SchoolArts Magazine

MAR 2013

SchoolArts is a national art education magazine committed to promoting excellence, advocacy, and professional support for educators in the visual arts since 1901.

Issue link:

Contents of this Issue


Page 23 of 64

Dual Perspectives Consider planning a twenty-first century art curriculum from two different, yet intertwined perspectives: 1. Does this curriculum adequately represent a range of the aesthetic practices and artistic ideas in society at this time? Is this curriculum faithful to the complexity of the discipline? 2. Does this curriculum give students access to a wide range of methods for making personally satisfying, meaningful, and engaging works of art, craft, and design? Is this curriculum faithful to the needs of students? The Problem of Oversimplification Using the above questions, it becomes apparent that thinking only in terms of skill-building and formalist vocabulary tends to constrain curriculum planning because it assumes that choicemaking about a complex endeavor can be fit into a standardized framework. An example of this is the idea that a beginning high-school art curriculum could be adequately designed by creating a project for each element of design or a series of simple projects defined as "media experiences." The problem of overly simplified frameworks can also arise when media-specific classes are taught as though there is a single, foundational path to understanding the mastery of a particular media, when there are many different traditions for approaching painting, photography, or ceramics. Teaching that there is a clearly defined linear path to making and interpreting art is actively misteaching the complexities of the culture of art. contemplation of and attempt to grasp the subtle aesthetics of Japanese pottery, or getting familiar with the spirit of the times and methods of making California Funk ceramics. Students should understand what these artists were rejecting and what they were encouraging, rather than limiting themselves to a single method of making and appreciating "good" ceramics. The emphasis of the bricolage concept is on deliberately contrasting various ways to experience, create, and think about an art form, and to acknowledge the complex, contradictory, and necessary nature of this paradoxical method of learning in postmodern times. It eschews the notion of "foundational curriculum," Bricolage Concept instead advancing a conception of Consider using the metaphoric struc"comprehensive curriculum" that ture of the bricolage concept for choosing the range of works to include introduces students to a wide variety of artistic methodologies. These are in a curriculum. Bricolage is a French not techniques related to a particuword used to describe "a construction lar medium, but complex aesthetic (of a sculpture or idea) achieved by practices that acknowledge, redefine, using whatever comes to hand." For extend, or conexample, bricolage could be used to The emphasis of the bricolage tradict other methods of designate a folk-art concept is on deliberately experiencing and installation concontrasting various ways to making art. structed of bits of Students wood, tile, bottles, experience, create, and think need to see the wire, and various about an art form. study of art as an found objects. engagement with "living" aesthetic Joe L. Kincheloe, a Canadian propractices—methodologies that real fessor of education, uses the term artists use to make fresh meaning— bricolage to describe divergent, multinot as historical reenactments that perspectival approaches to research create facsimile art. By learning about and curriculum. Given the roots of the diverse art-making strategies, students term bricolage in the actual making of can employ aspects of ways of making things, it's a good choice for describthat they find interesting, appealing, ing the art teacher's task of surveying and useful. a wide range of art-making practices. Teachers can choose from a disparate Note: All images accompanying this array of these aesthetic methodologies article were created by teen artists in to create a curriculum that encourages the Spiral Workshop at the University students to experience and understand of Illinois at Chicago. art (and the world) from various, and sometimes contradictory, perspectives. Olivia Gude is coordinator of art educaA good standard for deciding to tion and a professor in the School of Art include a particular lesson in a curand Design at the University of Illinois at riculum is to asses whether or not, Chicago. through this project, students will be introduced to a method by which Web Link artists engage in their work. In a ceramics course, this could mean the Olivia/OG_ 01.html 21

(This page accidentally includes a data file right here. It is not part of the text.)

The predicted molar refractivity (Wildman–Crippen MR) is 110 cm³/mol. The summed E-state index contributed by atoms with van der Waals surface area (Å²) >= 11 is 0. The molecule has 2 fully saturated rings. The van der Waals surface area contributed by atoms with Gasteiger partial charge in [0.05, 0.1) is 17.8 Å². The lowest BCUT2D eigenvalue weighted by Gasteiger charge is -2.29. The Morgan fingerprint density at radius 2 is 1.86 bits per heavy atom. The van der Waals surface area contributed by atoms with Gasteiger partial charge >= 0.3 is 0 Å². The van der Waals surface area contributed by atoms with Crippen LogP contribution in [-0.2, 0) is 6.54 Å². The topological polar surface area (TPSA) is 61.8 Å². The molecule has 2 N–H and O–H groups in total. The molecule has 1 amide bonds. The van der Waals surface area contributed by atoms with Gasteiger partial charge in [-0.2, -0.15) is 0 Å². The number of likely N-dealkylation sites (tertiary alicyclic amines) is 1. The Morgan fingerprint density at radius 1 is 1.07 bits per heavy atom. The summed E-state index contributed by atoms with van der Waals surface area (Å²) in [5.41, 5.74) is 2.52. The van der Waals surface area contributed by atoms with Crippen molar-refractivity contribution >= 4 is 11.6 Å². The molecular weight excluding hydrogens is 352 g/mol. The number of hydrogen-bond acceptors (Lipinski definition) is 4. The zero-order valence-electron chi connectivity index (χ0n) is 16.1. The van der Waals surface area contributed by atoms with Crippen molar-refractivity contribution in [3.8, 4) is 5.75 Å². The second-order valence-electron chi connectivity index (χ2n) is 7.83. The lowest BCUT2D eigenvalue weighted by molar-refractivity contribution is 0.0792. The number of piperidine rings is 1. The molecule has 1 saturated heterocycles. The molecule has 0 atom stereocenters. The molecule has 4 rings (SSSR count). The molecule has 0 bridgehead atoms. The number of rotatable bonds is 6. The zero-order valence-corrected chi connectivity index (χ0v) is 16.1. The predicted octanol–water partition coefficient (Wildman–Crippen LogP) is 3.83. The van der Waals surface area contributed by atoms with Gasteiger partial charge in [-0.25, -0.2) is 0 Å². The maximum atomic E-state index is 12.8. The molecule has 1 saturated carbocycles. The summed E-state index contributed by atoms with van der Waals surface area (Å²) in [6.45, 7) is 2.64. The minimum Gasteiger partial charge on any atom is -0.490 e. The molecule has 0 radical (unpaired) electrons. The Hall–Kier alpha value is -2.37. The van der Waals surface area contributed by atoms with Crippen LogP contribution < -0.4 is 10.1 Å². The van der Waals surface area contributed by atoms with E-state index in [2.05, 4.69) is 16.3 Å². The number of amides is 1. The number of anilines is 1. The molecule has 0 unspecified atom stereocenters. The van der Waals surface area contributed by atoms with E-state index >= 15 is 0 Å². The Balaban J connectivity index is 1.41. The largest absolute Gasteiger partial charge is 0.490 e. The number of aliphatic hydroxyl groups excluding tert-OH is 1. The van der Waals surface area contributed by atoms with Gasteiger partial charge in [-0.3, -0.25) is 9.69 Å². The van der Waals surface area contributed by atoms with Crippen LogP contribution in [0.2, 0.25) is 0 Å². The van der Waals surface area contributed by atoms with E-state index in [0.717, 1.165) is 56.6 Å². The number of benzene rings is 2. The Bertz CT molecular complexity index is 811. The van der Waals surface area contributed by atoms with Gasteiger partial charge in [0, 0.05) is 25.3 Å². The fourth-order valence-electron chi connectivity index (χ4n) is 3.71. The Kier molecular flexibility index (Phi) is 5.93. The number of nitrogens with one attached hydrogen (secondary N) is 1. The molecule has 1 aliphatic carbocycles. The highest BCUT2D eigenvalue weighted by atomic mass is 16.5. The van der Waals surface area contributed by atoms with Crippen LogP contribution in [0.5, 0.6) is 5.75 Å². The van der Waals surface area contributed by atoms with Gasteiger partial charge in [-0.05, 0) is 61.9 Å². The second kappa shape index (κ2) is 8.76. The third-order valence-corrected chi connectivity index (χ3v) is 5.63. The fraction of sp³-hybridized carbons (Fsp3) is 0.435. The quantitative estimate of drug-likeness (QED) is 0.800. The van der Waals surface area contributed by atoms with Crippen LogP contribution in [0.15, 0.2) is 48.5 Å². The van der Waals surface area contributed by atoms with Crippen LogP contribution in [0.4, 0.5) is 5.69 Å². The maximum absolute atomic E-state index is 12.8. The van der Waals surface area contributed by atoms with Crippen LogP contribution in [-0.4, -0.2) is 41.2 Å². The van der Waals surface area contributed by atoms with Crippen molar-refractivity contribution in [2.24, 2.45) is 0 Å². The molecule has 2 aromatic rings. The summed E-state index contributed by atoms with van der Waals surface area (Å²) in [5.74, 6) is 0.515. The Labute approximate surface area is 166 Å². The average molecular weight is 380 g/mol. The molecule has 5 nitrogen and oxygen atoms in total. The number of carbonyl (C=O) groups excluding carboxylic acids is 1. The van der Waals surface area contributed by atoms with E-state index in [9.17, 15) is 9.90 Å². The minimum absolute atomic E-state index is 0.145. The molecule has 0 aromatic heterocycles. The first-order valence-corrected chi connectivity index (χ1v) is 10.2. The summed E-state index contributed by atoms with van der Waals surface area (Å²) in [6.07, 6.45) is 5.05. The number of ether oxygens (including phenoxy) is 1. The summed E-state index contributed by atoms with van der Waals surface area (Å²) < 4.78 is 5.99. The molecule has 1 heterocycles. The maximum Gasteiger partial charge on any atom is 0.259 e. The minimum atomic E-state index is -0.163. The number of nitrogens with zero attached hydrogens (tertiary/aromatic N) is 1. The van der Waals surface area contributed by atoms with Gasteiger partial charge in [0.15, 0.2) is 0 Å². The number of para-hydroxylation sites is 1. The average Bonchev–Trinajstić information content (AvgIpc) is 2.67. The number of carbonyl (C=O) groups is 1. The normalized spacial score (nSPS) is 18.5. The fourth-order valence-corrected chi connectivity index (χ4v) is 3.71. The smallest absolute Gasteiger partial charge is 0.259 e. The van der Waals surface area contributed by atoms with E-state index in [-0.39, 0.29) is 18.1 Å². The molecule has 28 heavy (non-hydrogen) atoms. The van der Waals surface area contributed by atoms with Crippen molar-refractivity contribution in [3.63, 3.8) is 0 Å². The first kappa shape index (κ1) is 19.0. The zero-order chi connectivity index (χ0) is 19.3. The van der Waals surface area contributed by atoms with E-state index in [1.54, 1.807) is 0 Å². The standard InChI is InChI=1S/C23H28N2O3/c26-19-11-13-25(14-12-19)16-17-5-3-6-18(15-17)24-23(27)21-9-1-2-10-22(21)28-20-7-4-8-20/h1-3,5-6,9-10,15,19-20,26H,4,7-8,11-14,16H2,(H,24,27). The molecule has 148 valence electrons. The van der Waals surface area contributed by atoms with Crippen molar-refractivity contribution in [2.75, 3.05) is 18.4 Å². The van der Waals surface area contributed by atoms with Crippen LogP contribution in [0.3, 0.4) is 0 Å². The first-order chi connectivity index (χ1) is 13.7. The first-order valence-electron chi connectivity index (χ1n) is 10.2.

Articles in this issue

Links on this page

Archives of this issue

view archives of SchoolArts Magazine - MAR 2013